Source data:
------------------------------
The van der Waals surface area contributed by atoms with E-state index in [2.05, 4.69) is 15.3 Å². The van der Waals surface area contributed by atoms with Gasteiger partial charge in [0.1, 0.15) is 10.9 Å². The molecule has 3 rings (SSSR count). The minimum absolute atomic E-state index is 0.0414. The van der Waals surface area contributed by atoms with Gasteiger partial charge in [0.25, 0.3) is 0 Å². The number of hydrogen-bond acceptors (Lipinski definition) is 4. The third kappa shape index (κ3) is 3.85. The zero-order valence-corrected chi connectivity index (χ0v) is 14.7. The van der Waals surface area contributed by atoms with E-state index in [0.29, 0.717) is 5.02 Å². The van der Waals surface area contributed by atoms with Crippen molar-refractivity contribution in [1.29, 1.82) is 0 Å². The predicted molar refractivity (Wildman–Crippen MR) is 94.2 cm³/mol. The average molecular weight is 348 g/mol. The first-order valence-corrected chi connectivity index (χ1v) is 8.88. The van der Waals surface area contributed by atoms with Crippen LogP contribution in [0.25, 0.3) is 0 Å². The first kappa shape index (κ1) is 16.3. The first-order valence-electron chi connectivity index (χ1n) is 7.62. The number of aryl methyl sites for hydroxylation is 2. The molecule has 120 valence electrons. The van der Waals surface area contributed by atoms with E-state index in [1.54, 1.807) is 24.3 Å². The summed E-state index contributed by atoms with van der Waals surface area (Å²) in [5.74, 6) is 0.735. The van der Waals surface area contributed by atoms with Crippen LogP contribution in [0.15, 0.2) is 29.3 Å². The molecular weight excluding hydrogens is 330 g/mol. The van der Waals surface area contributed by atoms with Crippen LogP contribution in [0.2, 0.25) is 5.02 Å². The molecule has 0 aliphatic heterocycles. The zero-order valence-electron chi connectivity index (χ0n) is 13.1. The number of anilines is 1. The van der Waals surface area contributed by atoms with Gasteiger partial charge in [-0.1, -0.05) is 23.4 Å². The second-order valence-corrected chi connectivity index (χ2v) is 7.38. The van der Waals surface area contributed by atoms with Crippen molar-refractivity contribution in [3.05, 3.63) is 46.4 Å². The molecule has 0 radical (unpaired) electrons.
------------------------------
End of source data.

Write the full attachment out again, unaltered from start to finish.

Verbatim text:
The van der Waals surface area contributed by atoms with E-state index in [2.05, 4.69) is 15.3 Å². The van der Waals surface area contributed by atoms with Gasteiger partial charge in [0.1, 0.15) is 10.9 Å². The molecule has 3 rings (SSSR count). The minimum absolute atomic E-state index is 0.0414. The van der Waals surface area contributed by atoms with Gasteiger partial charge in [0.25, 0.3) is 0 Å². The number of hydrogen-bond acceptors (Lipinski definition) is 4. The third kappa shape index (κ3) is 3.85. The zero-order valence-corrected chi connectivity index (χ0v) is 14.7. The van der Waals surface area contributed by atoms with E-state index in [0.29, 0.717) is 5.02 Å². The van der Waals surface area contributed by atoms with Crippen molar-refractivity contribution in [1.29, 1.82) is 0 Å². The predicted molar refractivity (Wildman–Crippen MR) is 94.2 cm³/mol. The average molecular weight is 348 g/mol. The first-order valence-corrected chi connectivity index (χ1v) is 8.88. The van der Waals surface area contributed by atoms with Crippen LogP contribution in [0.25, 0.3) is 0 Å². The first kappa shape index (κ1) is 16.3. The first-order valence-electron chi connectivity index (χ1n) is 7.62. The number of aryl methyl sites for hydroxylation is 2. The molecule has 120 valence electrons. The van der Waals surface area contributed by atoms with E-state index in [1.54, 1.807) is 24.3 Å². The summed E-state index contributed by atoms with van der Waals surface area (Å²) in [5.74, 6) is 0.735. The van der Waals surface area contributed by atoms with Crippen LogP contribution in [0.15, 0.2) is 29.3 Å². The molecular weight excluding hydrogens is 330 g/mol. The van der Waals surface area contributed by atoms with Crippen LogP contribution in [0.2, 0.25) is 5.02 Å². The molecule has 0 aliphatic heterocycles. The zero-order valence-electron chi connectivity index (χ0n) is 13.1. The number of anilines is 1. The van der Waals surface area contributed by atoms with Gasteiger partial charge in [-0.1, -0.05) is 23.4 Å². The second-order valence-corrected chi connectivity index (χ2v) is 7.38. The van der Waals surface area contributed by atoms with Crippen molar-refractivity contribution in [3.05, 3.63) is 46.4 Å². The molecule has 0 radical (unpaired) electrons.